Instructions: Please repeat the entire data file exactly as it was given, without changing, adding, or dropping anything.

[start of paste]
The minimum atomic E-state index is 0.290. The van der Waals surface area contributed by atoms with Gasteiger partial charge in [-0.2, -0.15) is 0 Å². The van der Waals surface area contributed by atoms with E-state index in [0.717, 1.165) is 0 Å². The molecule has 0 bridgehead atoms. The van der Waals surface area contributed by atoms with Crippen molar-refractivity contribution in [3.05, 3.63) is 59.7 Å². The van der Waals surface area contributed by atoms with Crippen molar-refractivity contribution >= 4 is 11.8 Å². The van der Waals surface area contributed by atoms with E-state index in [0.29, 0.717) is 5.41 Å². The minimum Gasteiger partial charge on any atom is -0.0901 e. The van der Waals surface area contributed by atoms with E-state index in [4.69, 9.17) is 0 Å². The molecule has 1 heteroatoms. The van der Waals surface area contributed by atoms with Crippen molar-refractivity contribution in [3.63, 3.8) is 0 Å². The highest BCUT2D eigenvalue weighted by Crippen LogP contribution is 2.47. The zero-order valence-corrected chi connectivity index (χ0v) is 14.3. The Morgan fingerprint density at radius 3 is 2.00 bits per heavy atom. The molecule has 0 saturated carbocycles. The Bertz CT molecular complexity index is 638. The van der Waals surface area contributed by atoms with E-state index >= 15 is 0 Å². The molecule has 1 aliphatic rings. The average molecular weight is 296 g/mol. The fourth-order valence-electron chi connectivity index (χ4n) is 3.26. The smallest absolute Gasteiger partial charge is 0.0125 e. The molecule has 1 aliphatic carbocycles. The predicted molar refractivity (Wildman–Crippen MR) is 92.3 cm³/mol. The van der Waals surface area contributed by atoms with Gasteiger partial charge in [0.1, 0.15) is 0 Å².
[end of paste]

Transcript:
The minimum atomic E-state index is 0.290. The van der Waals surface area contributed by atoms with Gasteiger partial charge in [-0.2, -0.15) is 0 Å². The van der Waals surface area contributed by atoms with E-state index in [0.717, 1.165) is 0 Å². The molecule has 0 bridgehead atoms. The van der Waals surface area contributed by atoms with Crippen molar-refractivity contribution in [3.05, 3.63) is 59.7 Å². The van der Waals surface area contributed by atoms with Crippen molar-refractivity contribution >= 4 is 11.8 Å². The van der Waals surface area contributed by atoms with E-state index in [0.29, 0.717) is 5.41 Å². The minimum Gasteiger partial charge on any atom is -0.0901 e. The van der Waals surface area contributed by atoms with E-state index in [4.69, 9.17) is 0 Å². The molecule has 1 heteroatoms. The van der Waals surface area contributed by atoms with Crippen molar-refractivity contribution in [3.63, 3.8) is 0 Å². The highest BCUT2D eigenvalue weighted by Crippen LogP contribution is 2.47. The zero-order valence-corrected chi connectivity index (χ0v) is 14.3. The Morgan fingerprint density at radius 3 is 2.00 bits per heavy atom. The molecule has 0 saturated carbocycles. The Bertz CT molecular complexity index is 638. The van der Waals surface area contributed by atoms with E-state index >= 15 is 0 Å². The molecule has 1 aliphatic rings. The average molecular weight is 296 g/mol. The fourth-order valence-electron chi connectivity index (χ4n) is 3.26. The smallest absolute Gasteiger partial charge is 0.0125 e. The molecule has 1 aliphatic carbocycles. The predicted molar refractivity (Wildman–Crippen MR) is 92.3 cm³/mol. The van der Waals surface area contributed by atoms with Gasteiger partial charge in [0.1, 0.15) is 0 Å².